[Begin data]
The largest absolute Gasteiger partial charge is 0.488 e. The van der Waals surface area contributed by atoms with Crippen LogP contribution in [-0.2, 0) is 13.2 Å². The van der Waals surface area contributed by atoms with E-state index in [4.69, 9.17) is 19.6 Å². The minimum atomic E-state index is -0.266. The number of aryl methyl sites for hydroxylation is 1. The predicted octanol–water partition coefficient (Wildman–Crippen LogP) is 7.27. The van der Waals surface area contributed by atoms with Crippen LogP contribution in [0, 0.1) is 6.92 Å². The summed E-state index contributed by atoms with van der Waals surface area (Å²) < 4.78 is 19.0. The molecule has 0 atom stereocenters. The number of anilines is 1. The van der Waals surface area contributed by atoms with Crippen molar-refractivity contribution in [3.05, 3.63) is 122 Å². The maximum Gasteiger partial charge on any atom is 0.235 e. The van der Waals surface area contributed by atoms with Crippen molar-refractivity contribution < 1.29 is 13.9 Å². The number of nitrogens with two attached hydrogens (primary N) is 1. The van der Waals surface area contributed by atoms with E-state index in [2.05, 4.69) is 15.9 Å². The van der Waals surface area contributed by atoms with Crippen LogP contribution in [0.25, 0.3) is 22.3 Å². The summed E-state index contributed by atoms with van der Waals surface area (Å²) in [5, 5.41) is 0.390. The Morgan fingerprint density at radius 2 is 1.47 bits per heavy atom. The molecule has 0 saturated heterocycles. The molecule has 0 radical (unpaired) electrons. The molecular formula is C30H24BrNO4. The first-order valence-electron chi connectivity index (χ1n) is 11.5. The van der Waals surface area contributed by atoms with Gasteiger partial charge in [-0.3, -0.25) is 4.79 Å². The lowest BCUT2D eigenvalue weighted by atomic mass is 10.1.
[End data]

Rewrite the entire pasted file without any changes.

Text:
The largest absolute Gasteiger partial charge is 0.488 e. The van der Waals surface area contributed by atoms with Crippen LogP contribution in [-0.2, 0) is 13.2 Å². The van der Waals surface area contributed by atoms with E-state index in [4.69, 9.17) is 19.6 Å². The minimum atomic E-state index is -0.266. The number of aryl methyl sites for hydroxylation is 1. The predicted octanol–water partition coefficient (Wildman–Crippen LogP) is 7.27. The van der Waals surface area contributed by atoms with Crippen LogP contribution in [0, 0.1) is 6.92 Å². The summed E-state index contributed by atoms with van der Waals surface area (Å²) < 4.78 is 19.0. The molecule has 0 atom stereocenters. The number of anilines is 1. The van der Waals surface area contributed by atoms with Crippen molar-refractivity contribution in [3.05, 3.63) is 122 Å². The maximum Gasteiger partial charge on any atom is 0.235 e. The van der Waals surface area contributed by atoms with Crippen molar-refractivity contribution < 1.29 is 13.9 Å². The number of nitrogens with two attached hydrogens (primary N) is 1. The van der Waals surface area contributed by atoms with E-state index in [2.05, 4.69) is 15.9 Å². The van der Waals surface area contributed by atoms with Crippen LogP contribution in [0.25, 0.3) is 22.3 Å². The summed E-state index contributed by atoms with van der Waals surface area (Å²) in [5, 5.41) is 0.390. The Morgan fingerprint density at radius 2 is 1.47 bits per heavy atom. The molecule has 0 saturated heterocycles. The molecule has 0 radical (unpaired) electrons. The molecular formula is C30H24BrNO4. The first-order valence-electron chi connectivity index (χ1n) is 11.5. The van der Waals surface area contributed by atoms with Gasteiger partial charge in [-0.3, -0.25) is 4.79 Å². The lowest BCUT2D eigenvalue weighted by atomic mass is 10.1.